Asteroidal, Planetary, and Lunar TrackingArray and Space Quantum Technologies for Fundamental Physics

Yu-Dai Tsai
UCI Department of Physics & Astronomy
Wednesday, October 20, 2021
11:00 am
NS2 1201
We study for the first time the possibility of probing long-range fifth forces utilizing asteroid astrometric data, via the fifth force-induced orbital precession. We examine nine Near-Earth Object (NEO) asteroids whose orbital trajectories are accurately determined via optical and radar astrometry. Focusing on a Yukawa-type potential mediated by a new gauge field (dark photon) or a baryon-coupled scalar, we estimate the sensitivity reach for the fifth-force coupling strength and mediator mass in the mass range m ~ 10^{-21} - 10^{-15} eV. Our estimated sensitivity is comparable to leading limits from torsion balance experiments, potentially exceeding these in a specific mass range. The fifth forced-induced precession increases with the orbital semi-major axis in the small m limit, motivating the study of objects further away from the Sun. We discuss future exciting prospects for extending our study to more than a million asteroids (including NEOs, main-belt asteroids, Hildas, and Jupiter Trojans), as well as trans-Neptunian objects and exoplanets.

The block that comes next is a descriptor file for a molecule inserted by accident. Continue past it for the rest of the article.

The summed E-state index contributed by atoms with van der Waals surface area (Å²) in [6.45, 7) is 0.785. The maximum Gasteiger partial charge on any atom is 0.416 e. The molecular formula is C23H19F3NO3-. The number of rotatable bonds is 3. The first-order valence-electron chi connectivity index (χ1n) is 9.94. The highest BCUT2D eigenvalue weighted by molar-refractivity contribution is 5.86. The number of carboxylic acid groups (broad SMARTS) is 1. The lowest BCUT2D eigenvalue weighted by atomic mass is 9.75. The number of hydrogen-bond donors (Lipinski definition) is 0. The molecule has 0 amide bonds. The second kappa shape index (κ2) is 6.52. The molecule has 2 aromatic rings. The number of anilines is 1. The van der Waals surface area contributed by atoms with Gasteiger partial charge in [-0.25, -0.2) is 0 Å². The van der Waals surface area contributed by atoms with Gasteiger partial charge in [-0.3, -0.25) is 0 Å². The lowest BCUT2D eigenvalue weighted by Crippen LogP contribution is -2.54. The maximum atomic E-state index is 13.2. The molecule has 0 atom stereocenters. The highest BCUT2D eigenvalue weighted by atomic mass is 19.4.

Our work can also be applied to the studies of dark matter and, potentially, gravitational waves.
The new development of NASA/NIST proposals of Quantum technologies in Space could bring improvements to our studies, which I will discuss briefly near the end of the talk.
This talk is mainly based on
Yuri Shirman